So this novel, for me doesn't work very well as a murder mystery yes the story is slowly unpicked and the conclusion both makes sense and is cleverly thought out but the novel does read as a historical note in which the author realises that every now and again he should return to the murder mystery. He clearly wants to tell the public about the last days of a righteous king and his evil overthrow by his wife and her lover, none of the more unsavoury characteristics of the king are covered and the reader might be confused as to why the populace view the overthrow of their king with such apathy.
This is the latest in the murder mysteries and as a novel is one of the strongest because the events depicted as truly shocking, the author has clearly researched his field very thoroughly and leaves weaves a story of the king's decline very cleverly. In many ways I wish he'd just written a book featuring his two main characters Baldwin and Simon placed in the path of events which are sweeping the country but he chose to include a murder to be investigated and to be honest it rather distracts from the events depicted rather than being a focus of the novel. So all in all, a little confused in it's desires but as a read about the decline of an English King then it's a cracking read.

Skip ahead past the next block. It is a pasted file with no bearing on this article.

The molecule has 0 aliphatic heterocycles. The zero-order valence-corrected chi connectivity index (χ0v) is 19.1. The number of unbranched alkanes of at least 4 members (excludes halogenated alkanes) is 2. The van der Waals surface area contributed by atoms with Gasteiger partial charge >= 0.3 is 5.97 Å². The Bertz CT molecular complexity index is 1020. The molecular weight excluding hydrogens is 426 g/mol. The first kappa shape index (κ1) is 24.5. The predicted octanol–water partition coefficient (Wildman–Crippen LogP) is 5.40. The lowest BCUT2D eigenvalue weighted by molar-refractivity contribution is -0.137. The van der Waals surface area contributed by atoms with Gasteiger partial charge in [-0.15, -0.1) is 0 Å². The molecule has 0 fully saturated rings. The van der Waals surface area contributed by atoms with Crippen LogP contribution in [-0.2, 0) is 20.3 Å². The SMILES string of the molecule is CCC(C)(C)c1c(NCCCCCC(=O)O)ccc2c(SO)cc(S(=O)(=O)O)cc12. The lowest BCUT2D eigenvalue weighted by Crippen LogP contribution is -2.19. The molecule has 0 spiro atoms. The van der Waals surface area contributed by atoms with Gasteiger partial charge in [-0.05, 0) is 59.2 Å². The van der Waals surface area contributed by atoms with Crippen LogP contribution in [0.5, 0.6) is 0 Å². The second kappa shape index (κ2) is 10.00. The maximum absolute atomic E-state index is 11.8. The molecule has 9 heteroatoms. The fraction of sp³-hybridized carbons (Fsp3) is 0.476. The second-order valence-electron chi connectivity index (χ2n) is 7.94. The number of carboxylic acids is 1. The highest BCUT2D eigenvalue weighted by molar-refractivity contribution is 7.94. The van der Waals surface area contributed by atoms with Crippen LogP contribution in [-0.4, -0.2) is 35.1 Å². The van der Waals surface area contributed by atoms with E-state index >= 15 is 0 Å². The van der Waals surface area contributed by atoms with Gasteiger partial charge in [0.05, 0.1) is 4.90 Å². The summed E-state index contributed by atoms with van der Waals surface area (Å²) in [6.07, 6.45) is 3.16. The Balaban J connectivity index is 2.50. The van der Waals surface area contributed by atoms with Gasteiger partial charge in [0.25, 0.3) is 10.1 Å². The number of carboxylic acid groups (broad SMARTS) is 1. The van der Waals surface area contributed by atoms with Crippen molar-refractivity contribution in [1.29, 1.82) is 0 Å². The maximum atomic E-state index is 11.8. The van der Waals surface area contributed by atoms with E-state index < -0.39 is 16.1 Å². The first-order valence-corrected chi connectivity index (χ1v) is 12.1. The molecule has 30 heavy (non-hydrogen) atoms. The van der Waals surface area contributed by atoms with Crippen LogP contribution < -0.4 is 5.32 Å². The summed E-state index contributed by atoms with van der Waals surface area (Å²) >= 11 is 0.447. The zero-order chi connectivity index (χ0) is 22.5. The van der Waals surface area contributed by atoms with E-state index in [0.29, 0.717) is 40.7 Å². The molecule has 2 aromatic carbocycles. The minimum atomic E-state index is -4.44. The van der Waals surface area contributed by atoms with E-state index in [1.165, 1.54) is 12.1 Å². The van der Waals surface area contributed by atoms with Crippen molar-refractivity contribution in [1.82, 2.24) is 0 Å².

A final thought is that the books are always advertised as a knight's templar mystery but I always consider that a bit misleading because yes one of the two main characters is an ex-knights templar but beyond that the books have little or nothing to do with the famous medieval knightly order. If one of the main characters had been an ex-tin miner do you think the novel would be advertised as a tin miner mystery?